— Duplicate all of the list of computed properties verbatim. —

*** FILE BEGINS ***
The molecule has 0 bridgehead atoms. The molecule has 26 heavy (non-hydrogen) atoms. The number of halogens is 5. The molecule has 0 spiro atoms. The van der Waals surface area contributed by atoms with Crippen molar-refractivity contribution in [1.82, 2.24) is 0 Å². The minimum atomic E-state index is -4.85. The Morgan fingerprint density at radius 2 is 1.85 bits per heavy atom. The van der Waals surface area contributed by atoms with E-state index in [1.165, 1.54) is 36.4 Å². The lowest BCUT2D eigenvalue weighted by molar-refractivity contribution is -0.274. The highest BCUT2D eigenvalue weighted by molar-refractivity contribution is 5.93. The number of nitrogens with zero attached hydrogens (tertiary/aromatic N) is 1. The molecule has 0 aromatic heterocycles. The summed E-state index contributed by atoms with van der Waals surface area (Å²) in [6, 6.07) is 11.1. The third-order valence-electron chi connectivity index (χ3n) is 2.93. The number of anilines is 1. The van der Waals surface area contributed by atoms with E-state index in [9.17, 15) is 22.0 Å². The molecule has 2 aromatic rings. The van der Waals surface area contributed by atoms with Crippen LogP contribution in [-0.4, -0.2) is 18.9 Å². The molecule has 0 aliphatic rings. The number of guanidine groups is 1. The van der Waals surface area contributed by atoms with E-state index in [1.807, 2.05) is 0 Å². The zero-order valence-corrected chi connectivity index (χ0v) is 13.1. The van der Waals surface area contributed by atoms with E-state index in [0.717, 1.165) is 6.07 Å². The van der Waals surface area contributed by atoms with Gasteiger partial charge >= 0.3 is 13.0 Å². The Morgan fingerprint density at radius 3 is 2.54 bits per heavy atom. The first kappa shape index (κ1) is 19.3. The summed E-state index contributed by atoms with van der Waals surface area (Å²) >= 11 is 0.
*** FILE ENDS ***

The molecule has 0 bridgehead atoms. The molecule has 26 heavy (non-hydrogen) atoms. The number of halogens is 5. The molecule has 0 spiro atoms. The van der Waals surface area contributed by atoms with Crippen molar-refractivity contribution in [1.82, 2.24) is 0 Å². The minimum atomic E-state index is -4.85. The Morgan fingerprint density at radius 2 is 1.85 bits per heavy atom. The van der Waals surface area contributed by atoms with E-state index in [1.165, 1.54) is 36.4 Å². The lowest BCUT2D eigenvalue weighted by molar-refractivity contribution is -0.274. The highest BCUT2D eigenvalue weighted by molar-refractivity contribution is 5.93. The number of nitrogens with zero attached hydrogens (tertiary/aromatic N) is 1. The molecule has 0 aromatic heterocycles. The summed E-state index contributed by atoms with van der Waals surface area (Å²) in [6, 6.07) is 11.1. The third-order valence-electron chi connectivity index (χ3n) is 2.93. The number of anilines is 1. The van der Waals surface area contributed by atoms with E-state index in [9.17, 15) is 22.0 Å². The molecule has 2 aromatic rings. The van der Waals surface area contributed by atoms with Crippen LogP contribution in [-0.4, -0.2) is 18.9 Å². The molecule has 0 aliphatic rings. The number of guanidine groups is 1. The van der Waals surface area contributed by atoms with E-state index in [1.807, 2.05) is 0 Å². The zero-order valence-corrected chi connectivity index (χ0v) is 13.1. The van der Waals surface area contributed by atoms with E-state index in [0.717, 1.165) is 6.07 Å². The van der Waals surface area contributed by atoms with Gasteiger partial charge >= 0.3 is 13.0 Å². The Morgan fingerprint density at radius 3 is 2.54 bits per heavy atom. The first kappa shape index (κ1) is 19.3. The summed E-state index contributed by atoms with van der Waals surface area (Å²) >= 11 is 0.